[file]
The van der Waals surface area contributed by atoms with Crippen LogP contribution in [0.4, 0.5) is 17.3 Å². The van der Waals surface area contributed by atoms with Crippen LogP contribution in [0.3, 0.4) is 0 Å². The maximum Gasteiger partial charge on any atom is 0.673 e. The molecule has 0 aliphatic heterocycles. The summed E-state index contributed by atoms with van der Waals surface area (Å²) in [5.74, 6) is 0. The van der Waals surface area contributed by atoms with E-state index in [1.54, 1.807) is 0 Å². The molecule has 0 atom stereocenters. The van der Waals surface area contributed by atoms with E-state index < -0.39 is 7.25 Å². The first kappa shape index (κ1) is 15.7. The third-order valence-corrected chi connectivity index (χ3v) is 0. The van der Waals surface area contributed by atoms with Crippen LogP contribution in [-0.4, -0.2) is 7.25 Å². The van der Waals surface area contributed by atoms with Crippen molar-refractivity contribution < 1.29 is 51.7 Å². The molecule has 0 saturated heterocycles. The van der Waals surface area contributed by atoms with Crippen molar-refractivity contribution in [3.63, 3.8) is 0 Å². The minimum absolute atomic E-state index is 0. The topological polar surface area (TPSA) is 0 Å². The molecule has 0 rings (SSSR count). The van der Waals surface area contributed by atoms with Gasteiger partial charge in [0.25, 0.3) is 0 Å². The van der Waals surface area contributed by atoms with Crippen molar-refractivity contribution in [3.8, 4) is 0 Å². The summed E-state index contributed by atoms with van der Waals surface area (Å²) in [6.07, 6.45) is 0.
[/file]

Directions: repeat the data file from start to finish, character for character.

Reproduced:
The van der Waals surface area contributed by atoms with Crippen LogP contribution in [0.4, 0.5) is 17.3 Å². The van der Waals surface area contributed by atoms with Crippen LogP contribution in [0.3, 0.4) is 0 Å². The maximum Gasteiger partial charge on any atom is 0.673 e. The molecule has 0 aliphatic heterocycles. The summed E-state index contributed by atoms with van der Waals surface area (Å²) in [5.74, 6) is 0. The van der Waals surface area contributed by atoms with E-state index in [1.54, 1.807) is 0 Å². The molecule has 0 atom stereocenters. The van der Waals surface area contributed by atoms with E-state index < -0.39 is 7.25 Å². The first kappa shape index (κ1) is 15.7. The third-order valence-corrected chi connectivity index (χ3v) is 0. The van der Waals surface area contributed by atoms with Crippen LogP contribution in [-0.4, -0.2) is 7.25 Å². The van der Waals surface area contributed by atoms with Crippen molar-refractivity contribution < 1.29 is 51.7 Å². The molecule has 0 saturated heterocycles. The van der Waals surface area contributed by atoms with Crippen molar-refractivity contribution in [3.63, 3.8) is 0 Å². The minimum absolute atomic E-state index is 0. The topological polar surface area (TPSA) is 0 Å². The molecule has 0 rings (SSSR count). The van der Waals surface area contributed by atoms with Gasteiger partial charge in [0.25, 0.3) is 0 Å². The van der Waals surface area contributed by atoms with Crippen molar-refractivity contribution in [3.8, 4) is 0 Å². The summed E-state index contributed by atoms with van der Waals surface area (Å²) in [6.07, 6.45) is 0.